Evolution of gaming

Will Day, Contributing Writer

According to the National Purchase Diary, over 90% of children ages 2-17 and around 97% of teens in the U.S. play video games.  This is a result of both the expansion of video game technology and the development of mobile gaming.  When broadly analyzed, it seems that certain games are popular in different school grade levels.
In elementary school, most of the children will mainly play simple, uncompetitive games like Minecraft. In middle school, children will usually play simple first person shooter games, such as Call of Duty.  Finally, in high school, some kids will move on to competitive player vs. player games, such as League of Legends or Starcraft, while others will choose complex campaign-based games, such as Grand Theft Auto and Assassin’s Creed.
Although many of these games do not use traditional advertising, they are all still marketed towards a target demographic.  Minecraft has not spent a cent on advertising, but has sold over 17 million copies.  At first, the game was quite simple and lacked the gun violence that is prevalent in many popular games.  As it grew, the game’s developers realized that the lack of guns in a game that could definitely have guns was not a weakness, but rather a marketing asset.  The reason that the game is so popular among elementary school children is that it seems like a lesser evil to many video game-adverse parents.  The lack of guns, paired up with the game’s encouragement of curiosity, exploration, and cooperation, appeals to parents, making Minecraft an extremely popular and accessible game to younger children.
One game that does heavily utilize traditional media advertising is Call of Duty.  It targets boys between the ages of 10 and 14. This marketing approach has worked wonders, with the NPD estimating that 36% of teenage boys are Call of Duty players.  The game’s appeal derives from its combination of simplicity and competition.  You shoot your enemies.  Although unsettling, this simplicity can be comforting for young adolescents whose lives are transitioning from the innocence of childhood to the complexity of adulthood.  Also, there is some primal pride in defeating your enemy that is not present when you outperform them academically.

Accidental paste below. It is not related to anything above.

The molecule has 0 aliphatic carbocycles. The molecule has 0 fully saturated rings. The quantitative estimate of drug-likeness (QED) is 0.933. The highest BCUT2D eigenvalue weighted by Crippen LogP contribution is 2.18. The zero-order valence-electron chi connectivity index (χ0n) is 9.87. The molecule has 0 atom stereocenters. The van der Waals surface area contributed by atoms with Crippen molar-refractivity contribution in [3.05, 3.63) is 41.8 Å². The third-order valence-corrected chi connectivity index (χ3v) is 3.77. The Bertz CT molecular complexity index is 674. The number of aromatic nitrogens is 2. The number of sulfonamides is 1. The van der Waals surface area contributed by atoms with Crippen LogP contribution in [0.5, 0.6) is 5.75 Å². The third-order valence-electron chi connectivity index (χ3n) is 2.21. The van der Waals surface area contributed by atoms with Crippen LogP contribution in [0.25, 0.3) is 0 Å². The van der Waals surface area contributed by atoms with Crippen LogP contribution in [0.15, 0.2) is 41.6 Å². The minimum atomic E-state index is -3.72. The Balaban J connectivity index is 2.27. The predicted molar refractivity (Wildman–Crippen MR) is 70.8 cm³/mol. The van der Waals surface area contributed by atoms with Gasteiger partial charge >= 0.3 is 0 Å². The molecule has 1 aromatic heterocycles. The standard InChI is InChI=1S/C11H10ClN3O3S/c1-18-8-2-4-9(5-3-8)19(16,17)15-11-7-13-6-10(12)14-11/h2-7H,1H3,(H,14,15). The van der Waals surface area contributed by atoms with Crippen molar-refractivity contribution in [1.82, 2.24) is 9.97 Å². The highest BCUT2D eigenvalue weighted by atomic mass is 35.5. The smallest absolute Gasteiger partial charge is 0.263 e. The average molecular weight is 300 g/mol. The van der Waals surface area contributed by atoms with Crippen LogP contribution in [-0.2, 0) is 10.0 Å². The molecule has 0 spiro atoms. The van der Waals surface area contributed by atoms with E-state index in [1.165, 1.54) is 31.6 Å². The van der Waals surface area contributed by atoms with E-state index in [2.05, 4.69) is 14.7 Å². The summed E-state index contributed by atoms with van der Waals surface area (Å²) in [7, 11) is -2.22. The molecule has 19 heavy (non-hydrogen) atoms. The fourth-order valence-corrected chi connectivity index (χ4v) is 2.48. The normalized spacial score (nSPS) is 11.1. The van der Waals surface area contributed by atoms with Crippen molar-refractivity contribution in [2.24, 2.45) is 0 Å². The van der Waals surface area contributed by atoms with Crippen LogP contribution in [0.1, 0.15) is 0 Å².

As these players continue to grow up, many will certainly outgrow the simplicity of Call of Duty.   Many will turn to the Multiplayer Online Battle Arena genre or MOBA.  Starting out in 2003 with Defense of the Ancients, MOBA games now account for over 30% of the hours of video games played each month, about double the next most played genre.  The combination of quick critical thinking and complex strategies has led to these games being extremely popular among older teens.  These games are more complex than the ones that younger children are used to, so not many begin playing them before the age of 13.  The average age of a MOBA player is around 21.
The fact that video games are playing an ever-increasing role in a child’s upbringing is reflective of the evolution of the children’s tastes in video games.  As a child’s outlook, knowledge, and disposition changes, his or her preference with regards to video games alters as well.